Refugees face winter on streets as UK clears asylum backlog
People believed to be asylum seekers stage a protest over the condition of their accommodation, outside of a hotel in London, Britain, June 2 2023. REUTERS/Peter Nicholls
What’s the context?
As UK's Home Secretary vows homelessness crackdown, refugees risk ending up on streets because of rule change
- Many asylum-approved refugees given a week to find homes
- Up to 53,000 refugees face homelessness by end of the year
- Government proposes to clamp down on rough sleepers
LONDON - When Mishaal was granted refugee status in August after arriving in Britain in 2021, it was the first time the stateless Kuwaiti had received legal recognition in his life.
As a member of the bedoun community - which accounts for around 85,000 people in Kuwait, according to official data - Mishaal said he finally felt he was able to "live as a human being" and plan his future.
"But that happiness didn't last long," he told Context. He did not disclose his full name or location to protect his privacy.
A month later, he received an eviction letter instructing him to leave his government-run asylum accommodation within seven days even though he was still awaiting a UK residency card which would allow him to work, open a bank account and rent.
"When you're kicked out of (asylum) accommodation, no hotel or any place would let you in without ID. You can't work without ID," the 29-year-old said in Arabic through a translator.
"I feel like I am handcuffed. I can't do anything," said Mishaal who, with the help of support workers, has since found a hostel to stay in as he waits for his residency card.
Cases like Mishaal's are becoming more common and this is because, charities say, in August the Home Office interior ministry changed the way it implements the so-called move-on period between the granting of asylum and the requirement for a refugee to find their own place to live.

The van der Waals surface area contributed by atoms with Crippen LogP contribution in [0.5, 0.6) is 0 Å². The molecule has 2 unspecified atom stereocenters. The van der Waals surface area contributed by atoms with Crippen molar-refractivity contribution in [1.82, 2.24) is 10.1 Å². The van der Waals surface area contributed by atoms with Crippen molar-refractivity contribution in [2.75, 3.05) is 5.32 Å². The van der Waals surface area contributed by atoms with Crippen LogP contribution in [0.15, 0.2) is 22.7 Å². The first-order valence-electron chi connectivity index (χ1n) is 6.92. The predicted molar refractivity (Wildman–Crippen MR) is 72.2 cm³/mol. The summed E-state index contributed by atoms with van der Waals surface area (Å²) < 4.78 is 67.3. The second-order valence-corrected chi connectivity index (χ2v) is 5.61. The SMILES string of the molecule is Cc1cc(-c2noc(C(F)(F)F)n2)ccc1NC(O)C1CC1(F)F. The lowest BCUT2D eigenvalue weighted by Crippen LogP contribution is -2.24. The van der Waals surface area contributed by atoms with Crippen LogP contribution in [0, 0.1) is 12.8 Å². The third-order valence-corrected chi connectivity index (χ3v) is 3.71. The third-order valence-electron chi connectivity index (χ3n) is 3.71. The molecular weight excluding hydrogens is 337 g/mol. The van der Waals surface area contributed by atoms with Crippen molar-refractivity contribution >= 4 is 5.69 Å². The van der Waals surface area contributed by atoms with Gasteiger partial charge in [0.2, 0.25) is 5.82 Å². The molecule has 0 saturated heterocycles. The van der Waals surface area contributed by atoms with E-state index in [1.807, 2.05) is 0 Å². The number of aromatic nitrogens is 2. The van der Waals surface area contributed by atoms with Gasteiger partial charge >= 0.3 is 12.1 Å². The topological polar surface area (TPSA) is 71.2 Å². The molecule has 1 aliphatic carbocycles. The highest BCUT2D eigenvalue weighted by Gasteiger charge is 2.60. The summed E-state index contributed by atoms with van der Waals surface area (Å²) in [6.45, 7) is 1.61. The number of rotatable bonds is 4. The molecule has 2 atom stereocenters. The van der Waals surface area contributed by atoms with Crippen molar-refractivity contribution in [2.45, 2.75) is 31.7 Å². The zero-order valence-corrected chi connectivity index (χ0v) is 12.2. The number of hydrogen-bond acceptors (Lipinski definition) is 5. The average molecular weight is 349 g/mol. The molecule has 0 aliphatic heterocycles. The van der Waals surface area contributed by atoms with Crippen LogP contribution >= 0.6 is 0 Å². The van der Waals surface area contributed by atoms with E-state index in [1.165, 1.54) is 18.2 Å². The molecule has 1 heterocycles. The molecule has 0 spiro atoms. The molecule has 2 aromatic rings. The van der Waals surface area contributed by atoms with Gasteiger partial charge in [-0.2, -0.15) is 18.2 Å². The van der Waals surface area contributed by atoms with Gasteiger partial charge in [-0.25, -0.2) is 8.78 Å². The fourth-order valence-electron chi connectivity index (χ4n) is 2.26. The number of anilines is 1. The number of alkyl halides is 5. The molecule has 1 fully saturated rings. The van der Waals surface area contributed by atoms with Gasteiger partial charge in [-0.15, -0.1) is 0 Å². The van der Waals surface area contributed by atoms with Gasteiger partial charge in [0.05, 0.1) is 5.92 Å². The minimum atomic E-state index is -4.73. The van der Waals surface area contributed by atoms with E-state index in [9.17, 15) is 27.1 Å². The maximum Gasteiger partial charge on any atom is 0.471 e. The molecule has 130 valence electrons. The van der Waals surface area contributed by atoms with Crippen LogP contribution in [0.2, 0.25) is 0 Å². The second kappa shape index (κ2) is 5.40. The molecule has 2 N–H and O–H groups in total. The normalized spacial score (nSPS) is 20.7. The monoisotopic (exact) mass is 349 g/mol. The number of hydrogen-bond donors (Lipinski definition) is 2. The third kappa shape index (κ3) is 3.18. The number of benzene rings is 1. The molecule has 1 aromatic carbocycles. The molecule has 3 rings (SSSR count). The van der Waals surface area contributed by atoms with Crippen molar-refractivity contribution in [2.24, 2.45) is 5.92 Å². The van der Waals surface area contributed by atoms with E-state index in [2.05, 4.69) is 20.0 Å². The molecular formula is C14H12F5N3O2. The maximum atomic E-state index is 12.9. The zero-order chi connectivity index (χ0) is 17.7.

The 28-day move-on period now starts from when people receive their asylum decision letter, rather than from when they receive a residency card, according to charities. Some refugees, like Mishaal, are then given just a week to vacate their asylum accommodation.
The Home Office did not respond to requests for comment.
The British Red Cross said up to 53,000 refugees could become homeless by the end of the year if the government doesn't act urgently to support them as it clears the asylum backlog, which rose by 44% last year to reach more than 175,000 in June.
Instead of handing out advice on jobs and housing, frontline workers now find themselves giving out sleeping bags and cold weather gear.
"When they get their status, instead of it being a huge relief and a moment of joy and celebration, they're panicking. They simply don't have enough time to be able to move on," said Ellie Shepard, head of refugee support at the British Red Cross.
"They should be stepping into a new life and integrating in the UK. But all we can say to them is, 'Actually you need to prepare for homelessness,'" she said in a video interview.
Britain's interior minister Suella Braverman, who is in charge of the Home Office, on Saturday drew widespread criticism when she said she would propose new laws to limit the use of tents by homeless people. She said many of them were foreigners who see it as "a lifestyle choice".